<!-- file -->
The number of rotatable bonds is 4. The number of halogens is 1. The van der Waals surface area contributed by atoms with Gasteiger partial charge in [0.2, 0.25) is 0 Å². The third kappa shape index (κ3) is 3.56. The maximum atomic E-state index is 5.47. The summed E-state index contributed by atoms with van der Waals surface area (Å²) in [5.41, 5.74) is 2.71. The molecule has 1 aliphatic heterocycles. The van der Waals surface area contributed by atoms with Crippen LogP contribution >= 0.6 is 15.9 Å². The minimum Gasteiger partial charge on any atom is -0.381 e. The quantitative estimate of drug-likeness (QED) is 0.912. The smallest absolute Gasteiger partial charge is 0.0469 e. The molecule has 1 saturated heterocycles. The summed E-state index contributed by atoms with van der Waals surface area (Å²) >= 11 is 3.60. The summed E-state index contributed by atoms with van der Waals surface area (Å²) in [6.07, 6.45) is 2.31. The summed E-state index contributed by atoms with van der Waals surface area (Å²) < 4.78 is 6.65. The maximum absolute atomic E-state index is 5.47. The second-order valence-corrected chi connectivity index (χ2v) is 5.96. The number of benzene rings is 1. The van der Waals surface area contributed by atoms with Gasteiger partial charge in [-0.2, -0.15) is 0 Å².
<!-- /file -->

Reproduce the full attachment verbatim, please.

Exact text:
The number of rotatable bonds is 4. The number of halogens is 1. The van der Waals surface area contributed by atoms with Gasteiger partial charge in [0.2, 0.25) is 0 Å². The third kappa shape index (κ3) is 3.56. The maximum atomic E-state index is 5.47. The summed E-state index contributed by atoms with van der Waals surface area (Å²) in [5.41, 5.74) is 2.71. The molecule has 1 aliphatic heterocycles. The van der Waals surface area contributed by atoms with Crippen LogP contribution >= 0.6 is 15.9 Å². The minimum Gasteiger partial charge on any atom is -0.381 e. The quantitative estimate of drug-likeness (QED) is 0.912. The smallest absolute Gasteiger partial charge is 0.0469 e. The molecule has 1 saturated heterocycles. The summed E-state index contributed by atoms with van der Waals surface area (Å²) >= 11 is 3.60. The summed E-state index contributed by atoms with van der Waals surface area (Å²) in [6.07, 6.45) is 2.31. The summed E-state index contributed by atoms with van der Waals surface area (Å²) < 4.78 is 6.65. The maximum absolute atomic E-state index is 5.47. The second-order valence-corrected chi connectivity index (χ2v) is 5.96. The number of benzene rings is 1. The van der Waals surface area contributed by atoms with Gasteiger partial charge in [-0.2, -0.15) is 0 Å².